David Thomas, Contributing Editor

David Thomas, Contributing Editor

David Thomas is a reporter who has covered government and society since graduating from Ottawa’s Carleton University with degrees in political science and journalism. He has written for National Geographic, Maclean’s, The Globe and Mail, The Gazette, and The Canadian Press news agency from postings in Ottawa, Montreal, Quebec City, Toronto, and London, England. “Railroading has been a personal fascination since a childhood timed fortunately enough to witness the golden years of steam on the late-to-dieselize Canadian National and Canadian Pacific,” he says.

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Tank car builder The Greenbrier Companies is urging the White House Office of Management and Budget to disregard advice by the company’s own industry trade group, the Railway Supply Institute-Committee on Tank Cars (RSI-CTC), and proceed full speed ahead with the U.S. Department of Transportation’s proposed schedule for fleet renewal.
Wednesday, 25 March 2015 15:18

API twisting DOE report on crude oil

A survey of crude oil science commissioned by the U.S. Department of Energy is being cited, rather loosely, by the oil industry’s national lobby to discredit proponents of compulsory treatment of crude oil before it is loaded into railcars.
After months of late arrivals due to track congestion on CN’s northern Ontario main line, compounded by slow orders arising from CN’s efforts to recover from two tar sands oil train explosions, Via Rail is examining an alternative routing for the Canadian,the continent’s last classic streamliner, originally Canadian Pacific’s premier luxury passenger train.
Thursday, 12 March 2015 14:33

U.S. sway affects Canada CBR safety focus

Transport Canada's selection March 11, 2015 of new tank car specifications is surely a harbinger of the choice the White House will make later this spring from among the options proposed by U.S. rail and hazmat regulators.

The second eruption of fireballs near the northern Ontario village of Gogama March 7 adds a third category of crude to the list of culprits in the recent spate of oil train explosions. “Synbit” now joins “dilbit” and untreated Bakken crude oil among the commodities proven to ignite and explode upon derailment and breaching of even the newest tank cars.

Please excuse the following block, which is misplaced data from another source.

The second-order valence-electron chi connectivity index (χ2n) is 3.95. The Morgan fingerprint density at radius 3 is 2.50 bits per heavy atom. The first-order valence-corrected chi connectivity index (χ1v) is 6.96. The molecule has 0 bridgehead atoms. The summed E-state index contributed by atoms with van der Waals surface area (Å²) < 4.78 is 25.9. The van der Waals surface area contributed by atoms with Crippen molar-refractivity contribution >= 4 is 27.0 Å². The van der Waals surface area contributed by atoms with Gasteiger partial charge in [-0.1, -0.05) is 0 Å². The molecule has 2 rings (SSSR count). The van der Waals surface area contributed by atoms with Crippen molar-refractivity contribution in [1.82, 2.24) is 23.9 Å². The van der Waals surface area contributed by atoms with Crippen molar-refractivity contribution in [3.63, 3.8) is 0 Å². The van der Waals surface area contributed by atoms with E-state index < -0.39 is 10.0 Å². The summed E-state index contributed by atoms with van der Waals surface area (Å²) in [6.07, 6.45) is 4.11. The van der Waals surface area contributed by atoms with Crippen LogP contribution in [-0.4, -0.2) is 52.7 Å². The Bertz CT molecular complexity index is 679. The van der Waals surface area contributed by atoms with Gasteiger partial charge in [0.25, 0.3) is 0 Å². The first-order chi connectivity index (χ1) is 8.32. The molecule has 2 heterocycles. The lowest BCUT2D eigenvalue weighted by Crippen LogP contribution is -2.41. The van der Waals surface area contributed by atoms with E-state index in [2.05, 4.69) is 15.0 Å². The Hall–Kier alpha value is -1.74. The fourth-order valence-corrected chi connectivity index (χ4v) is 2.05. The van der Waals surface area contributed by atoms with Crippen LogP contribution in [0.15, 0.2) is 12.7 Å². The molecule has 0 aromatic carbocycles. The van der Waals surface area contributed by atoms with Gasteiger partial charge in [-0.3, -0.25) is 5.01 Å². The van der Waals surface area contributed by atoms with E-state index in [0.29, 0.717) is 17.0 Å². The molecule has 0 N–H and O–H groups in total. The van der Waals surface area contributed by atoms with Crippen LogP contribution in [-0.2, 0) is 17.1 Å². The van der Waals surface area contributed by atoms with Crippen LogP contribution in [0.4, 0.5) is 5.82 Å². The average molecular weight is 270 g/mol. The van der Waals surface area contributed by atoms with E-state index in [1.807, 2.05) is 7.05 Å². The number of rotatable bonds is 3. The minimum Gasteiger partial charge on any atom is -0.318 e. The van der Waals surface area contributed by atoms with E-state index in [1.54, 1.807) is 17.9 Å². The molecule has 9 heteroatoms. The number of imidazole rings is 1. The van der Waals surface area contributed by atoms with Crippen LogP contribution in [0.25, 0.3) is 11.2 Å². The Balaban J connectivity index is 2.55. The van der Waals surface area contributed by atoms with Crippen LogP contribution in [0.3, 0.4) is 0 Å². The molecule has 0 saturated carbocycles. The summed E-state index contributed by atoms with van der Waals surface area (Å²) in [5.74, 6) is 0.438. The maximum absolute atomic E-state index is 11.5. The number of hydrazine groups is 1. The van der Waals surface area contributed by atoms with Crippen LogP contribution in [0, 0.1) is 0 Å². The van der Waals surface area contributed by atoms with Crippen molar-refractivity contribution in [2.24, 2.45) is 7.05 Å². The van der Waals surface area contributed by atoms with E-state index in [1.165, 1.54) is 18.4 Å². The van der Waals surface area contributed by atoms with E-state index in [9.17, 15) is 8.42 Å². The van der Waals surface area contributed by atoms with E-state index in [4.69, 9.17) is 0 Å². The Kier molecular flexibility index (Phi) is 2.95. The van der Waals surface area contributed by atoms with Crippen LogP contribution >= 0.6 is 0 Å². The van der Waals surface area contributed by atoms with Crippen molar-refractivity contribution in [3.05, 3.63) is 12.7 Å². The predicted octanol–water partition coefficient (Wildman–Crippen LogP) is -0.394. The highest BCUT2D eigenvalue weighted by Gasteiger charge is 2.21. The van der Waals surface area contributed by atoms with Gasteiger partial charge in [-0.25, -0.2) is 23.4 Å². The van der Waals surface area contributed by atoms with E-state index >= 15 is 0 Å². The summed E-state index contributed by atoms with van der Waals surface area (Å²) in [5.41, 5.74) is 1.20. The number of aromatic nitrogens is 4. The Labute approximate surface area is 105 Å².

At first sight, the March 7, 2015 Reuters bulletin looked like an accidental re-filing of a three-weeks-old news flash: “A Canadian National Railway train carrying crude oil has derailed near the Northern Ontario community of Gogama, with crews reporting a fire, but no injuries.”

The chain reaction fireballs that attended the Feb. 16, 2015 derailment of a CSX unit oil train in populated West Virginia probably blinded observers to the significance of the concurrent derailment and explosions of a CN oil train in a remote and uninhabited area of northern Ontario. Most reports treated the two events as equals, given that both trains consisted of recently manufactured CPC-1232 tank cars loaded with crude oil.

Two same-day derailments of crude oil trains in Canada and a third in West Virginia two days later illustrate the strengths and limitations of the newest general-purpose tank cars plying North American rails.
Canada’s Conservative government extended its takeover of railway grain movements Nov. 29, ordering CN and Canadian Pacific to shift specified quantities of grain each week throughout the winter, or be fined $100,000 per violation.
With China’s slowing economy depressing iron ore prices, this would seem an inauspicious time to build a third railway from tidewater to the interior wilds of the Labrador Trench. Nonetheless, to keep life in its grand plan to develop its vast north, the Quebec provincial government is contracting Montreal-based Canarail to report on the feasibility of a new 200-mile line from Sept-Iles on the Gulf of St. Lawrence due north to the high-grade ore deposited 200 million years ago when a sea of iron-rich magma burst through a rift in the earth’s crust.
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